A tracked vehicle (also called: track-type tractor, tractor crawler, or track-laying vehicle) is a vehicle that runs on continuous tracks instead of wheels. Tracked vehicles include construction vehicles, military armored vehicles and unmanned ground vehicles. The principal design advantages of tracked over wheeled vehicles are that they are in contact with a larger surface area than would generally be the case with a wheeled vehicle, and as a result exert a much lower force per unit area on the ground being traversed than a conventional wheeled vehicle of the same weight. This makes them suitable for use on soft, low friction and uneven ground such as mud, ice and snow. The principal disadvantage is that tracks are a more complex mechanism than a wheel, and relatively prone to failure modes such as snapped or derailed tracks.
Continuous tracks, also called tank treads or caterpillar tracks, are a system of vehicle propulsion in which a continuous band of treads is driven by two or more wheels. This band is typically made of modular steel plates in the case of military vehicles, or rubber reinforced with steel wires in the case of lighter agricultural or construction vehicles. The large surface area of the tracks distributes the weight of the vehicle better than steel or rubber tires on an equivalent vehicle, enabling a continuous tracked vehicle to traverse soft ground with less likelihood of becoming stuck due to sinking. The prominent treads of the metal plates are both hard-wearing and damage resistant, especially in comparison to rubber tires. The aggressive treads of the tracks provide good traction in soft surfaces but can damage paved surfaces. Special tracks that incorporate rubber pads can be installed for use on paved surfaces to prevent the damage that can be caused by all-metal tracks. Continuous tracks can be traced back as far as 1770 and today are commonly used on a variety of vehicles including
but can be found on any vehicle used in an application that can benefit from the added traction, low ground pressure and durability inherent in continuous track propulsion systems.
Control Algorithms in Tracked Robots
Constrained by track robots' kinematics and dynamics, stair-climbing is a complicated task and there is little research analysing robots' climbing behaviours. The autonomous tracked robot developed here is expected to explore stairs, move forwards facing the stairs, and change geometry configuration for climbing and landing safely. The steps of exploring and climbing stairs are as follows:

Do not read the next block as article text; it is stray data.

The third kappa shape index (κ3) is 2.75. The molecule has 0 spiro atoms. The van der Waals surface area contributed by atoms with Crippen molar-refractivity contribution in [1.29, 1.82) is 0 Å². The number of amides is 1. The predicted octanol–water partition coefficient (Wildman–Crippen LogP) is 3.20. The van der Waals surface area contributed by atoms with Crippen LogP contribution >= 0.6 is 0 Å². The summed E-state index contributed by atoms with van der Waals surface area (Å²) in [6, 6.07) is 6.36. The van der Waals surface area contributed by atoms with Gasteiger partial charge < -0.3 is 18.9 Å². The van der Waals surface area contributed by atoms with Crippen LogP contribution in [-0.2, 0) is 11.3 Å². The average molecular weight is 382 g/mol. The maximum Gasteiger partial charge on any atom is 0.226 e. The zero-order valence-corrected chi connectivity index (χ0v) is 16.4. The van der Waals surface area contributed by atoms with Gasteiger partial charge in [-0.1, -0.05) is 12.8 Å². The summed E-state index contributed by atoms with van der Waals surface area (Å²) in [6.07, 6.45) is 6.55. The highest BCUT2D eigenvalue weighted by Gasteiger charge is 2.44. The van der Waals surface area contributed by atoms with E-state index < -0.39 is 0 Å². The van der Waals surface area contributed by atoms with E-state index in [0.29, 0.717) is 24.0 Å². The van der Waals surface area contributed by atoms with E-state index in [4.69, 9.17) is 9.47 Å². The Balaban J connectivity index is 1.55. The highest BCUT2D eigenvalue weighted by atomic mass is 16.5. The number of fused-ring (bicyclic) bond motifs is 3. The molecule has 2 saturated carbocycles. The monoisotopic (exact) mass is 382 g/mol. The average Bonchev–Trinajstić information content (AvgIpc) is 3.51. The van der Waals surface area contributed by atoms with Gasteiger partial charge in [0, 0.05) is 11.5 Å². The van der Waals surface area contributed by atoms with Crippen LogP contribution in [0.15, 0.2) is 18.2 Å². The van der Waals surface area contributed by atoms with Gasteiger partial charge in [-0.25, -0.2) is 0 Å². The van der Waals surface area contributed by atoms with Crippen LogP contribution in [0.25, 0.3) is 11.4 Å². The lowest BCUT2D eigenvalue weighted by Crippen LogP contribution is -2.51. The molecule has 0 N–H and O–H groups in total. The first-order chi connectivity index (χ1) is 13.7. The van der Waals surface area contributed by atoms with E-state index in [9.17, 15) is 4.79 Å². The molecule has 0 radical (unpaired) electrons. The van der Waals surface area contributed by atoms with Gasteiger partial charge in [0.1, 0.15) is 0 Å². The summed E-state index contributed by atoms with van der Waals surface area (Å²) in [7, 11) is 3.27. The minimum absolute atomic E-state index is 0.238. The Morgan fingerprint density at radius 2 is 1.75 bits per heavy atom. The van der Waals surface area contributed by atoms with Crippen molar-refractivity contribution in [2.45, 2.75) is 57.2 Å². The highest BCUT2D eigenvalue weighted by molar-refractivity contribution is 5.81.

The basic track configuration for easily exploring stairs is to keep the front and rear track arms up. (Figure 1)
The front and rear arms rotate to the stair's angle θ1 when the robot is ready to climb the stairs. (Figure 2(a))
The track configuration changes to the straight type (Figure 2(c) and Figure 2(d)) when the robot is on the stairs. (Figure 2(b))
The robot changes the configuration of the front arm until the arm touches the floor at the moment when the robot reaches the top of the stairs. (Figure 2(e))
The front arm rotates to the stair's angle (Figure 3(b)) when the robot moves forwards and is then extending a little over the step surface. (Figure 3(a))
The track configuration of the robot changes to the straight type (Figure 3(d)) when the robot is on the stairs (Figure 3(c)).
The robot changes the configuration of the front arm until the arm touches the platform. (Figure 3(e))
Figure 1: Track configuration for exploring stairs (basic track configuration)
Figure 2: Variable track configurations for climbing upstairs
Figure 3: Variable track configurations for climbing downstairs
The steps of climbing stairs are depicted in Figure 1 & Figure 3, which show the capability of the tracked robot to adapt to stairs by changing its geometry configuration. In this paper, we expect the tracked robot to be able to autonomously explore stairs in an unknown environment and effectively complete the stair-climbing task using the developed intelligent control modes. For this purpose, five modes are developed, as shown in Figure 4. The exploration mode is expected to locate stairs only depending on the Kinect depth information, which is used to detect the features of the edge of the staircase. Then the robot autonomously moves toward the stairs while maintaining room to climb safely in control mode. Maintaining the robot's movement parallel with the stairs' centre line ls is an important issue when climbing. The tracked robot has to face the stairs. This will be done in the alignment mode. The purpose of the climbing mode is to supply the robot with enough friction force to climb stairs. Finally, the landing mode gives a function for landing.